Arlava Draudze

Finally, some answers to overcome the brick wall that was my great grandmother’s family! It wasn’t easy – the documents I needed to ensure I had the right people were not available online and I needed help from a professional genealogist stationed in Riga – Antra Celmina. She found my great great grandparents Fricis Ozolins and Matilda Ozols’ passport applications (complete with pictures) from 1920 at the Latvian State Historical Archives. They were listed one after the other suggesting they had applied as a couple, and listed children’s names that match what I know of my family. And they were from the right area – Lubezere village in Arlava parish, just a bit north of Talsi, where most documents say they were from.

According to his passport application, Fricis Ozolins was born November 23, 1868. His (much younger)wife Matilda was September 18, 1890 – which means I actually already likely found her baptism record before when I was searching the nearby parish of Nurmuiza for the family of a DNA match of my mother’s.

I went to Arlava’s parish books and found Fricis’ baptism right where it should be near the end of the book for 1868. Fricis, son of Kristaps(1841), son of Ans (1815), son of Gotthard (circa 1785). A long line of men all from Lubezere estate. Residents of Arlava parish frequently mingled with those from neighbouring Nurmuiza parish, and it seems like female lines woven into these Ozolins all hailed from Nurmuiza. There are two Grietas – Grieta Nikodemus, wife of Kristaps Ozolins, and Grieta Olms (Olmans?), the wife of Ans Ozolins (Gotthard’s wife was named Anna). Arlava kept detailed marriage records – unlike most of my family’s parishes so far – that actually denote birthdate, parish and page number of baptism. Mysteriously, Grieta/Margrieta Nikodemus’ information doesn’t check out – her marriage claims she was baptized in 1839 at Nurmuiza but there is no record to be found. Her last name intrigued me, since it doesn’t have a very traditionally Latvian sound, so I poked around some neighbouring parishes and found a larger Nikodemus family at Kuldiga. Perhaps she was originally from Kuldiga – time will tell.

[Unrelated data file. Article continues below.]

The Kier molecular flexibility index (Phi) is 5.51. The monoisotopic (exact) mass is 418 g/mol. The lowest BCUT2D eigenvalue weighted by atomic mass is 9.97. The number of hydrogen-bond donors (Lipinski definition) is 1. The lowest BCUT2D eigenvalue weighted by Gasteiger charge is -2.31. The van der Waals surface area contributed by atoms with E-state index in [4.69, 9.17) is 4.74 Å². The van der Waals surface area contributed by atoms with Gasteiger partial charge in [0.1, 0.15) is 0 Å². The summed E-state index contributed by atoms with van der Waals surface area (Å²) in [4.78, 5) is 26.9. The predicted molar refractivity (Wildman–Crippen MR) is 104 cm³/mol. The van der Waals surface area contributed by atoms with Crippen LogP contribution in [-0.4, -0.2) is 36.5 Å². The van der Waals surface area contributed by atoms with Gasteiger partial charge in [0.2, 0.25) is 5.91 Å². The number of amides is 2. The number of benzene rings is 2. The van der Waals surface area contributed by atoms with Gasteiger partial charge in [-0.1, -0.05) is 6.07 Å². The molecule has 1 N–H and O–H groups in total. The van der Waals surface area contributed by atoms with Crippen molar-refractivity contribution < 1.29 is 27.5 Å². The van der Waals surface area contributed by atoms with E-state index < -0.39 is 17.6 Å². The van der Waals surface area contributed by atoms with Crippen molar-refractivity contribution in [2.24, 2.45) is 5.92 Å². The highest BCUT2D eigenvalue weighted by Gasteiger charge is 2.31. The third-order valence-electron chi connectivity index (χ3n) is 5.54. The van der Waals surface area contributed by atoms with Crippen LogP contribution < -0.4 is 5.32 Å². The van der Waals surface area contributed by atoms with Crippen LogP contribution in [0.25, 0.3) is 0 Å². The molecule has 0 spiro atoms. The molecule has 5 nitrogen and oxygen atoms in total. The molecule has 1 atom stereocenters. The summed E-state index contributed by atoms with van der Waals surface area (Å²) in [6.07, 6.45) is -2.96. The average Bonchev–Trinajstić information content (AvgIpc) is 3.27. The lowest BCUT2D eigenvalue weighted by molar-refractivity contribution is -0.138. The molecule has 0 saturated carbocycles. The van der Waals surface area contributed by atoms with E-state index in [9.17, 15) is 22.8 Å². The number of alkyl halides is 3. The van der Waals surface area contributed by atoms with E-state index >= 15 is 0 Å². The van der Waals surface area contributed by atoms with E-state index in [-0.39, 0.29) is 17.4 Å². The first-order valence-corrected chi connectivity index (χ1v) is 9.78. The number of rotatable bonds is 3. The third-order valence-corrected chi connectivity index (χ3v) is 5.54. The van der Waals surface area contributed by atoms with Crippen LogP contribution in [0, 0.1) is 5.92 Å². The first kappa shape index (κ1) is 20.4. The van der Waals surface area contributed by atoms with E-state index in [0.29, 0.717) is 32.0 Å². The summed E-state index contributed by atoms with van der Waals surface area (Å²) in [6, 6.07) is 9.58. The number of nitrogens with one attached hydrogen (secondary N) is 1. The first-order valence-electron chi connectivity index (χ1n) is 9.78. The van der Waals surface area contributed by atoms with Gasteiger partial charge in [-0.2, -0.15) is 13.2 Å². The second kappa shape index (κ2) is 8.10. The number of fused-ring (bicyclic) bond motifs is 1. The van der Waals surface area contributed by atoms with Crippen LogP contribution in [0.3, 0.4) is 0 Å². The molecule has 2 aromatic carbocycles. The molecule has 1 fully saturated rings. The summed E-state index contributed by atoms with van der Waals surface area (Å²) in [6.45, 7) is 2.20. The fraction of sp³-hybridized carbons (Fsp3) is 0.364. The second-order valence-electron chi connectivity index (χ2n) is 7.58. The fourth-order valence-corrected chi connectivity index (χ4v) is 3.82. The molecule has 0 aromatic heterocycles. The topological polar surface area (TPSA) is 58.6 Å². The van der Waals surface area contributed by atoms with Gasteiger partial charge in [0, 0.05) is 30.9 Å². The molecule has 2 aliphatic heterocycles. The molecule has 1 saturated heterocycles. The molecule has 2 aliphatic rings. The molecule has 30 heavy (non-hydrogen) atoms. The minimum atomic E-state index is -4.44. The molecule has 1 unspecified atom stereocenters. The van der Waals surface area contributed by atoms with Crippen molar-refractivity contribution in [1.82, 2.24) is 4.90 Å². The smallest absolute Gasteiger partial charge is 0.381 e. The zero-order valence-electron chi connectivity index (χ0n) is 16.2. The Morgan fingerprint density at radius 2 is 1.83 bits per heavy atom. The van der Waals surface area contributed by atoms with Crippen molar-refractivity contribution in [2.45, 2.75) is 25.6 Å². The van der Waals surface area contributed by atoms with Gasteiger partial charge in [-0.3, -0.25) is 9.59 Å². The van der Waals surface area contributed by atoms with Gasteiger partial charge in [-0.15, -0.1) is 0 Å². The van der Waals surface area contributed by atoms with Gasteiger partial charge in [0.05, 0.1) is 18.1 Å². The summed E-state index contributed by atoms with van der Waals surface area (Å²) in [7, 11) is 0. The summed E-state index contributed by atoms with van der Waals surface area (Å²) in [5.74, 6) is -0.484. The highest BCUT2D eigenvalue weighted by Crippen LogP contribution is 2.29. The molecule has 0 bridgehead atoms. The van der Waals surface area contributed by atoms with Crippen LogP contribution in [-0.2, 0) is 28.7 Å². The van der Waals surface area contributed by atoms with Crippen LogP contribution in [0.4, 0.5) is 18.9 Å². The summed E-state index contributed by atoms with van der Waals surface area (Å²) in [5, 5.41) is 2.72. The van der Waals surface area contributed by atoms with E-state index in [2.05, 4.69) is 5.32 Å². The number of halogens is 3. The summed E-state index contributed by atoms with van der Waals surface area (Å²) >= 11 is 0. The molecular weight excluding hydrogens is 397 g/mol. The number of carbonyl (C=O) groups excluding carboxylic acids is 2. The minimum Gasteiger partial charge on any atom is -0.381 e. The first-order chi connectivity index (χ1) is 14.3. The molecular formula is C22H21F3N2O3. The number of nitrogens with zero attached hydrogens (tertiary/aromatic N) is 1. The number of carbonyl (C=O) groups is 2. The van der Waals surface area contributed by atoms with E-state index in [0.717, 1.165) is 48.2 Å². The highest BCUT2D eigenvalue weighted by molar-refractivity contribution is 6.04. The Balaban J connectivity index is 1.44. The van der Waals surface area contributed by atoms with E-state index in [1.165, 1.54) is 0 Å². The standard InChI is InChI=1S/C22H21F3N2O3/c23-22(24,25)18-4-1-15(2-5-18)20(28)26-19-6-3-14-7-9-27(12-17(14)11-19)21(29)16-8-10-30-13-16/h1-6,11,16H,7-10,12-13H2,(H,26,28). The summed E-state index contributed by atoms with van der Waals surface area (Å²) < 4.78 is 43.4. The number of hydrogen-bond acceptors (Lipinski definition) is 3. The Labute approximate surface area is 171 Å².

Ozolins, Fricis - Baptism

210. Fritz (Fricis) son of farmer at Essern (Lubezere) estate, Smilkti farm Christoph(Kristaps) and his wife Margareta. Godparents: Fricis Ozolins, bachelor and Julie Frohlich, maiden.

Matilda’s family is more of a mystery still. Her father was Janis Ozols – a name that might as well be the “John Smith” of Latvia, since it is so common. Her mother is a glimmer of hope – Madlena Briedis. Briedis is also a very common surname but at least the first name Madlena stands out a bit. Still, no baptism to be found for a Madlena Briedis at Nurmuiza, although I HAVE located one that would fit for a MaRlena Briedis, but it seems too big of a spelling error to accept. Janis and Madlena were married in 1886 at Nurmuiza parish, which kept sadly detail-less marriage records – literally just first and last names and date of marriage. They had a daughter in 1888 and Matilda in 1890 and then disappear from records – aka moved or died. Another loose end waiting to be tied up!

A few details about the setting here – the town of Talsi is fairly inland, but the parish of Nurmuiza to it’s east included residents right from the Talsi city limits over west to the Baltic coast on the Gulf of Riga. There was a decently busy port at Roja, just to the north along the coast, and Nurmuiza residents were actually sometimes shipbuilders and fishermen as well as your typical farmers. This could potentially be a reason for Fricis’ advanced age at marriage – he was 22 years older than his wife. I had previously figured it was possible that he had been a soldier, but now sailor is also a possibility. Of course, there’s always personal preference too, I suppose!